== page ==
Thirty-nine percent of Americans give at least 50-50 odds that “global warming will cause humans to become extinct,” according to a poll released last week by the Yale Program on Climate Change Communication. This extreme view, unsupported by mainstream climate science, is more widely held than the belief that climate change either is “caused mostly by natural changes in the environment” rather than human activity (30 percent), or else “isn’t happening” at all (6 percent). As if on cue, New York published a cover story on Monday entitled, “The Uninhabitable Earth,” with this grim subtitle: “Famine, economic collapse, a sun that cooks us: What climate change could wreak—sooner than you think.” David Wallace-Wells’s 7,000-word article is so disconnected from reality that debunking loses its thrill within a few paragraphs. Even Michael Mann, among the most strident climate scientists, wrote on Facebook that “Extraordinary claims require extraordinary evidence. The article fails to produce it.”
Mann notes that, in his first section alone, Wallace-Wells “exaggerates” the threat of melting permafrost, while his claim about satellite data is “just not true.” The story next intones ominously about “a crack in an ice shelf [that] grew 11 miles in six days, then kept going.” But the Guardian (no climate-change denier), covering the ice-shelf crack last month, explained it differently: “What looks like an enormous loss is just ordinary housekeeping for this part of Antarctica.”
Wallace-Wells’s article is a quintessential illustration of what I have described in Foreign Affairs as “climate catastrophism.” He ignores humanity’s capacity for adapting to changes that will occur slowly over decades or centuries, inserting the classic catastrophist disclaimer in his introduction: “absent a significant adjustment to how billions of humans conduct their lives . . .” But humanity will obviously make significant adjustments in the coming century, especially if faced with the catastrophes he posits. The qualifier undermines everything that follows, just as it did the Population Bomb and Peak Oil prognosticators of the past.
Likewise, Wallace-Wells seems not to understand that the world of future centuries will look vastly different from today’s, and that climate impacts must be understood in this context. Thus, he takes a particularly extreme warning that climate change might reduce global output 50 percent by 2100 and invites readers to “imagin[e] what the world would look like today with an economy half as big.” But the study in question is producing estimates for the world of 2100, not 2017—the loss is “relative to scenarios without climate change.” Even growing at only 2.5% annually, the global economy of 2100 would be seven times larger than today’s. Cutting that in half is a catastrophe, comparatively speaking—but still yields a dramatically wealthier world than we have today. Wallace-Wells claims to have conducted “dozens of interviews and exchanges with climatologists and researchers in related fields,” but he seemingly could not find any to go on the record validating any of his claims. He even acknowledges that the three whom he does quote—one on mitigating climate impacts, one on the history of climate science, and one on past extinctions—are all optimists about humanity’s ability to “forestall radical warming.”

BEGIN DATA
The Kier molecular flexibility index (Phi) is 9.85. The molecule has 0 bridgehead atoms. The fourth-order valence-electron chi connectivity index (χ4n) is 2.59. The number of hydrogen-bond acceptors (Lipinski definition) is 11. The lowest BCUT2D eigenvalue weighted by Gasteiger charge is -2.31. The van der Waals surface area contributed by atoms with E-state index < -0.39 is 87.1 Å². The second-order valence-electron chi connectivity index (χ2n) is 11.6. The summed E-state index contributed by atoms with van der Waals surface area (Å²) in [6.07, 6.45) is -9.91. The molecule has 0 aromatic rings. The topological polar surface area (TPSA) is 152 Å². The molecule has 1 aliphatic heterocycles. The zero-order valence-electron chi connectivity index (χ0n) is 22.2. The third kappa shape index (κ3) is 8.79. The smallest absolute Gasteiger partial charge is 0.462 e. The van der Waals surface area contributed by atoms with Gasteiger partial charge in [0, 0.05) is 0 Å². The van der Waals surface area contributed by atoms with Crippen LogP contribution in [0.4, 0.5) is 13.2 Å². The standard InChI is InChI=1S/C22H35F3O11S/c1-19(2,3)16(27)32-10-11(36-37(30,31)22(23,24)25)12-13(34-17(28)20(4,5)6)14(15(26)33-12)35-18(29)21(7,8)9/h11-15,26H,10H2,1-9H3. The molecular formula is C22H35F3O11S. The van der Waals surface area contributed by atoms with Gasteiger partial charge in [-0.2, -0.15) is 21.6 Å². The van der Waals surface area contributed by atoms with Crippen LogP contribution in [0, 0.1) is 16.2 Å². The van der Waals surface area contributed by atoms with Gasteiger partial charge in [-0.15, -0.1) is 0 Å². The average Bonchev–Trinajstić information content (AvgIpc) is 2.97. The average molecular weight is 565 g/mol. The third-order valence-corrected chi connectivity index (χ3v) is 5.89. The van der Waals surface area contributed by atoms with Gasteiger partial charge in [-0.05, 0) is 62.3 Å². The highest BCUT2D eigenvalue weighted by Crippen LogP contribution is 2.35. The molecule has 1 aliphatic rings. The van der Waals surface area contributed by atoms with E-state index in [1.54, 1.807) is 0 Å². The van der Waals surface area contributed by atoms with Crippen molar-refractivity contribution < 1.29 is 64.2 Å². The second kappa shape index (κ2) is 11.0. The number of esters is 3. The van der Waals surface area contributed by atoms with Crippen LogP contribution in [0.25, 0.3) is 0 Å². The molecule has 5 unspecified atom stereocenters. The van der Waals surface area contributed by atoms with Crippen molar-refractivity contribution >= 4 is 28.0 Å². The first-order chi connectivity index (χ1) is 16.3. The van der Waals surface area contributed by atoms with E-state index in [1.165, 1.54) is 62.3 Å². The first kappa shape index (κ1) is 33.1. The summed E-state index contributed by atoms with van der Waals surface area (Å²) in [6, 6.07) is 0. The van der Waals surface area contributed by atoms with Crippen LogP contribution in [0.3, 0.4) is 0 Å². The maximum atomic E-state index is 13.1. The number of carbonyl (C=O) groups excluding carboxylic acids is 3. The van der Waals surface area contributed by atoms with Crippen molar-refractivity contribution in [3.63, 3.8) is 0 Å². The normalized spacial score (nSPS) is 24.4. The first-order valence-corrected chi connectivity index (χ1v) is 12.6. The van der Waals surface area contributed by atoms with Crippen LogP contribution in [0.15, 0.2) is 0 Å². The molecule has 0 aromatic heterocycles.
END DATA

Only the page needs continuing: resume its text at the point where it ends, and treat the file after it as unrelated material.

The reaction among commentators to the New York article helps to explain why public attitudes tilt toward catastrophism. Farhad Manjoo, the New York Times technology writer, called it “phenomenal.” David Roberts, the Vox climate writer, deemed it “superb.” Mann was sharply critical, but nonetheless complimented Wallace-Wells as “clearly a talented” journalist. (By contrast, Mann identified no errors in my Foreign Affairs essay but called it “#Koch climate denial propaganda” and then blocked me on Twitter.)
Similarly covering criticism with endorsement, Mashable’s Andrew Freedman laments that “in several places,” Wallace-Wells “either exaggerates the evidence or gets the science flat-out wrong.” But this, in his view, is merely “unfortunate, because it detracts from a well-written, attention-grabbing piece. It’s still worth reading, but with a sharp critical eye.” At The Atlantic, Robinson Meyer reports that “at key points in his piece, Wallace-Wells posits facts that mainstream climate science cannot support” and “at other points, Wallace-Wells misstates what we know about the climate change that has already happened.” Nevertheless, writes Meyer, “this isn’t to say that his piece is worth discarding in its entirety.”
Any article that so badly mischaracterizes the state of knowledge on an issue as contentious as climate science should have been rejected for publication. New York magazine should be posting corrections, not tallying clicks.
I appeared recently on a podcast hosted by John Cook and Peter Jacobs, two specialists in “climate communication” and authors of the famous “97 percent consensus” study claiming that almost all climate scientists agree on anthropogenic global warming. I asked them whether they feel obligated to police overly catastrophic claims, or only what they call “denialism.”
“If you see it, I think it can be helpful to call out,” said Cook. “But I also think that it would be a mistake to try to do a 50-50 where you try to spend half your time debunking exaggerators and half your time debunking denial of the science because I don’t think that’s an accurate picture of what is out there in terms of distorting the science.” But if anything, today’s landscape suggests it is the exaggeration that requires the greatest attention. Scientists and journalists genuinely committed to providing the public with an accurate picture, rather than just the picture most conducive to a preferred policy agenda, have lots of work to do.
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